Privacy Fence

By Mark J. Donovan

January 18, 2012 4 min read

A privacy fence is often one of the key components in creating an outdoor living space. Privacy fences are ideal for patios and decks that enable homeowners to decompress from the hustle and bustle of a hard day's work and to escape from the everyday noises inside the home, e.g., dishwashers, televisions, etc. There are a number of off-the-shelf privacy fence design options to choose from, including wooden and vinyl fences. In addition, evergreen shrubs can serve as privacy fencing; however, they may need a few years of growth to be effective if you buy them too small.

A privacy fence also can be useful in smaller backyards or building lots where there is a lack of shrubbery and natural viewing obstructions along the property lines. Moreover, privacy fences can serve dual purposes. For example, they can act as a screen to prevent others from viewing your yard, and they also can function for keeping things in your yard, e.g., children and pets.

The height for an off-the-shelf vinyl or wooden privacy fence is typically about 6 feet. However, you can sometimes customize them a bit to extend them higher. In addition, you can come up with your own custom design to achieve your own particular style and height. Often, homeowners who come up with their own design use a combination of solid material along the lower two-thirds of the fence and lattice on the upper third. In other cases, the entire fence may be constructed out of lattice sandwiched in between fence posts.

When building a wooden privacy fence, it is important to use material that will not rot or decay over time, such as treated lumber or wood types that are naturally rot-resistant. In addition, regardless of the wood type, the wood should be sealed in some way to prevent moisture penetration. If you elect to paint the fence, make sure to paint all sides of the lumber, including freshly cut ends. Moreover, make sure to use noncorrosive fasteners to build it, such as hot-tipped galvanized and stainless steel nails or screws. Using other types of fasteners could very likely result in ugly stain marks showing up on the fence as the fasteners slowly corrode. Even worse, the fence eventually could collapse.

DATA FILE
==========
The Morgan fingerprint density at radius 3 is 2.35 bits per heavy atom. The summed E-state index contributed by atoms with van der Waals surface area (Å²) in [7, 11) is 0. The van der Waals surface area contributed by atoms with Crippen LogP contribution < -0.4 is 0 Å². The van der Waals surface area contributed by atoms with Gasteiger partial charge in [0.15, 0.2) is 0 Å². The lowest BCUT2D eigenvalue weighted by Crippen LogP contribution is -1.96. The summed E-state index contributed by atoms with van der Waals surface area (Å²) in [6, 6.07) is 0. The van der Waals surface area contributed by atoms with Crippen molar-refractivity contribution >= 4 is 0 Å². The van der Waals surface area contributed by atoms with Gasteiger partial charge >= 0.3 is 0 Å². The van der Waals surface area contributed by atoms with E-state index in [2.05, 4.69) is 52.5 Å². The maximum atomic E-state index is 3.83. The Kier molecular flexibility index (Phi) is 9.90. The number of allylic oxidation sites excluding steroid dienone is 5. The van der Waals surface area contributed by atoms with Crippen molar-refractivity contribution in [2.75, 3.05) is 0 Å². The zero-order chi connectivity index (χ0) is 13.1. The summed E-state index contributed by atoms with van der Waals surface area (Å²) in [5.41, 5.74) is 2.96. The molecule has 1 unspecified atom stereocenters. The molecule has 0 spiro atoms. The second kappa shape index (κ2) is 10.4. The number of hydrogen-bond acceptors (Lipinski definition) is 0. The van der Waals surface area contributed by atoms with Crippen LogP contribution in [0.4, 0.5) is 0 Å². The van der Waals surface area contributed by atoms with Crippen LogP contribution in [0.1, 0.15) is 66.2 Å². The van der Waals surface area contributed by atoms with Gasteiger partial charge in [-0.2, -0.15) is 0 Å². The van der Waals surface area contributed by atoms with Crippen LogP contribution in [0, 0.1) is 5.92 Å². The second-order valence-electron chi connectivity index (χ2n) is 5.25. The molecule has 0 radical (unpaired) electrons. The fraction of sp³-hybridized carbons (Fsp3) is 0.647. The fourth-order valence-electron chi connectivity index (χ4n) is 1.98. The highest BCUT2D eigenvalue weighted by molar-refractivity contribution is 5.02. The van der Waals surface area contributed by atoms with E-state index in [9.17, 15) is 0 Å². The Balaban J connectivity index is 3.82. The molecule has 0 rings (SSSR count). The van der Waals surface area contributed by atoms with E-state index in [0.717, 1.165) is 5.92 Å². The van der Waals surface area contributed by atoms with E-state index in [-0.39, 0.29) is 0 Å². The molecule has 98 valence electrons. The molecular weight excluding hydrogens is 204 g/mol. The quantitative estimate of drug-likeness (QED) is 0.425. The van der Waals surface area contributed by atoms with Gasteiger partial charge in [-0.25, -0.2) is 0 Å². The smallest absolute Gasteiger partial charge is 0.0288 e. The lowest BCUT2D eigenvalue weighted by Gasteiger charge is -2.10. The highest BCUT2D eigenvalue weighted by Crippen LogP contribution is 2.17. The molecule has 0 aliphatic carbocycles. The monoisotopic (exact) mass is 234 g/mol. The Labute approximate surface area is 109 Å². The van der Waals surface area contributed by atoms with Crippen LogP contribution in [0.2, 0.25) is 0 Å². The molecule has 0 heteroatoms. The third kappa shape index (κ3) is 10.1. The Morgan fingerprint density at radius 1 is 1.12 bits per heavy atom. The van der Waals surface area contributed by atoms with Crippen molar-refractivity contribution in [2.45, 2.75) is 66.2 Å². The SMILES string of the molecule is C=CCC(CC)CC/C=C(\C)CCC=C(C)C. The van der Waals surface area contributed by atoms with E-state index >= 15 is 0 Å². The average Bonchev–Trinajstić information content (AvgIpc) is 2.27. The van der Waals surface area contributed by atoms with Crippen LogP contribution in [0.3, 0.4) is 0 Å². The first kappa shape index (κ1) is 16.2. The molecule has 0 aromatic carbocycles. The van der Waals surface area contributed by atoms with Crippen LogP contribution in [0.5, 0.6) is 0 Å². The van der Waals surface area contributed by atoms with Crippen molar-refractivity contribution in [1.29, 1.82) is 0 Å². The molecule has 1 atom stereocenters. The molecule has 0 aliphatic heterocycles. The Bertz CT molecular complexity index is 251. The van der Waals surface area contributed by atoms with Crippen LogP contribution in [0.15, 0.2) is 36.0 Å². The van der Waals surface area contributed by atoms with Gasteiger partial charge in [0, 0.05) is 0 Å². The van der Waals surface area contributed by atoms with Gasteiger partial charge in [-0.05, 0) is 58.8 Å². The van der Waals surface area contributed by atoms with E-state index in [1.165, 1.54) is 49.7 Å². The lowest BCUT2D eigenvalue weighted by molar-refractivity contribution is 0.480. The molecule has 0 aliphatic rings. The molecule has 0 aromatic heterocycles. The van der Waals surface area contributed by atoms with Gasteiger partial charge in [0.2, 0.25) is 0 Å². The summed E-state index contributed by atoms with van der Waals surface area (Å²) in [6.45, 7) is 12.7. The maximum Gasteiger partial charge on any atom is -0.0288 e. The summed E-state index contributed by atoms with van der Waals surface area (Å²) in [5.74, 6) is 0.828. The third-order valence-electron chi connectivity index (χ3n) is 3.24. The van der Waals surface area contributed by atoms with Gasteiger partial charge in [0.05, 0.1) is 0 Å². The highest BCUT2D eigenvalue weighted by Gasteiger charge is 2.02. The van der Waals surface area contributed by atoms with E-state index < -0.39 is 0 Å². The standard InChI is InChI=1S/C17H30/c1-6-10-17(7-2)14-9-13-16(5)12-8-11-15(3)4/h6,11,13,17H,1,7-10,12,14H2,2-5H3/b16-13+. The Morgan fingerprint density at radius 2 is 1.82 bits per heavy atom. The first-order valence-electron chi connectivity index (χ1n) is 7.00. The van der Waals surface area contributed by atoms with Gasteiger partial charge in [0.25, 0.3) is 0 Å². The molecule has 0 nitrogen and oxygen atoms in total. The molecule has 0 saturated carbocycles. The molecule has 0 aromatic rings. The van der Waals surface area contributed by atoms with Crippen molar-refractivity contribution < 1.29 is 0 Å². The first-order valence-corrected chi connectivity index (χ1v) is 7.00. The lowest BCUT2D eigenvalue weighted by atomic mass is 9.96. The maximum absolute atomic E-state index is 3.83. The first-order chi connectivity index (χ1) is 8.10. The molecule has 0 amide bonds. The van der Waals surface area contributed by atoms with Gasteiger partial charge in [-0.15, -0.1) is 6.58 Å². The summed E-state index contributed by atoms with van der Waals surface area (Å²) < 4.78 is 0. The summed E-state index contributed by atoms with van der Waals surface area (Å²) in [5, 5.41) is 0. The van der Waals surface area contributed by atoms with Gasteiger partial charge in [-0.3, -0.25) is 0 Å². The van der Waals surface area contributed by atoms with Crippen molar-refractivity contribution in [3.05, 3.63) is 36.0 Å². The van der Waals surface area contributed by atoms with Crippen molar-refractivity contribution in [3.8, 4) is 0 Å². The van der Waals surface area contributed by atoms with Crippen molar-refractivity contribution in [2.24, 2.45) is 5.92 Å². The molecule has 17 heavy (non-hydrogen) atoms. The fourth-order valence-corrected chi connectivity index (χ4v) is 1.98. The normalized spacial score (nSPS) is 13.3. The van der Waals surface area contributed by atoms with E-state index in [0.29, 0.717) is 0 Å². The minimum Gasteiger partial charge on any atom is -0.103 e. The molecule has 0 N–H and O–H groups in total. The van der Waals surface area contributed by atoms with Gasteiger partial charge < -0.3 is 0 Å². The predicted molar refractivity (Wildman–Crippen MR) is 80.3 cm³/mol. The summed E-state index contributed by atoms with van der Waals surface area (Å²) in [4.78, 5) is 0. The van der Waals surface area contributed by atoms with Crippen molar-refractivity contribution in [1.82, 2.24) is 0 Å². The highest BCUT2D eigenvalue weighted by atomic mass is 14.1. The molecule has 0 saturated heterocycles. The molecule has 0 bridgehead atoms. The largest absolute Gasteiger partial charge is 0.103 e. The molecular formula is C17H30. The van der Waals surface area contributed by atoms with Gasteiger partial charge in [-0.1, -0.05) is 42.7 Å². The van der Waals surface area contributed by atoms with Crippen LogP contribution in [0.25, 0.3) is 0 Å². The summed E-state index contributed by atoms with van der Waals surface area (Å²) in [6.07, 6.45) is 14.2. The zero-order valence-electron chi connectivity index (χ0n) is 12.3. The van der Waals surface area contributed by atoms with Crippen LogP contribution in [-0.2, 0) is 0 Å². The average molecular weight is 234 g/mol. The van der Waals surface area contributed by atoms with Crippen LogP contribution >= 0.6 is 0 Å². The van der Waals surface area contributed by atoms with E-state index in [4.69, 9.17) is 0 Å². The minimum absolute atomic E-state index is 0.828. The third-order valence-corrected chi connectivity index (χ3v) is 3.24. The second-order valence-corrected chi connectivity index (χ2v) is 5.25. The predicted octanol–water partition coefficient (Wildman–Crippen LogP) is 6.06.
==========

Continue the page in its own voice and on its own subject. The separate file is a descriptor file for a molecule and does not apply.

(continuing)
Another major concern when building a privacy fence is wind. A large vertically standing solid surface is easily susceptible to wind damage. Consequently, make sure to install the posts at least a couple of feet down into the ground, and preferably set them in concrete. In addition, by using lattice or coming up with a privacy fence design that includes adjacent/staggered vertical lumber pieces that are at angles to each other, wind can flow more easily through the privacy fence and reduce the risk of it being blown over or damaged.

The use of evergreen shrubs is also a great way to create a privacy fence, particularly if you are building a fence around a patio or deck. Though evergreen shrubs can be expensive, using them in a small area limits the damage to the wallet.

Whatever your plans and privacy fence design ideas are, you should first check with your local building code enforcement officer to see whether there are any restrictions on installing a fence, even a small privacy fence. Towns and cities frequently have strict rules on their construction, such as their height and set-back requirements. You may also want to check for any local covenants or restrictions that may exist if you live in a housing development. Another advantage of using evergreen shrubs as a privacy fence is that they are typically exempt from local ordinances and covenants for fence construction.

Mark J. Donovan's website is http://www.HomeAdditionPlus.com.

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